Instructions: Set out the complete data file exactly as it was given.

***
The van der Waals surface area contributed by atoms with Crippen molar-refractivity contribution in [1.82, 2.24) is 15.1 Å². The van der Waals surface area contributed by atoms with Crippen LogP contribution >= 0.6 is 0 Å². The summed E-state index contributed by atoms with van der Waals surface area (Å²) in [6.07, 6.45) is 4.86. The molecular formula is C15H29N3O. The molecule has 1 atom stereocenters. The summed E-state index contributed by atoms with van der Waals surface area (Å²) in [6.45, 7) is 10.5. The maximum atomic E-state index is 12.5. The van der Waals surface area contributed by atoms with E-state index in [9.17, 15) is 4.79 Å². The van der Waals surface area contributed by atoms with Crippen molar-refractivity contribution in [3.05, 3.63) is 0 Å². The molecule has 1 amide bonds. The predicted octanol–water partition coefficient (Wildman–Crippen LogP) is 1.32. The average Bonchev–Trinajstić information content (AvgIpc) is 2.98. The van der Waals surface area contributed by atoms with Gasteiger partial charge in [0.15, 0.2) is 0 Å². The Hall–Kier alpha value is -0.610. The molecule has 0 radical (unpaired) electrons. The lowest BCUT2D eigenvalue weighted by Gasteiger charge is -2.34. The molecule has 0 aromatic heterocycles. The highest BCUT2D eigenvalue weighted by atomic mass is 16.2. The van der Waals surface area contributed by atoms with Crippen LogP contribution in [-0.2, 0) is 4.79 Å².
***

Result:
The van der Waals surface area contributed by atoms with Crippen molar-refractivity contribution in [1.82, 2.24) is 15.1 Å². The van der Waals surface area contributed by atoms with Crippen LogP contribution >= 0.6 is 0 Å². The summed E-state index contributed by atoms with van der Waals surface area (Å²) in [6.07, 6.45) is 4.86. The molecular formula is C15H29N3O. The molecule has 1 atom stereocenters. The summed E-state index contributed by atoms with van der Waals surface area (Å²) in [6.45, 7) is 10.5. The maximum atomic E-state index is 12.5. The van der Waals surface area contributed by atoms with E-state index in [9.17, 15) is 4.79 Å². The van der Waals surface area contributed by atoms with Crippen molar-refractivity contribution in [3.05, 3.63) is 0 Å². The molecule has 1 amide bonds. The predicted octanol–water partition coefficient (Wildman–Crippen LogP) is 1.32. The average Bonchev–Trinajstić information content (AvgIpc) is 2.98. The van der Waals surface area contributed by atoms with Gasteiger partial charge in [0.15, 0.2) is 0 Å². The Hall–Kier alpha value is -0.610. The molecule has 0 radical (unpaired) electrons. The lowest BCUT2D eigenvalue weighted by Gasteiger charge is -2.34. The molecule has 0 aromatic heterocycles. The highest BCUT2D eigenvalue weighted by atomic mass is 16.2. The van der Waals surface area contributed by atoms with Crippen LogP contribution in [-0.2, 0) is 4.79 Å².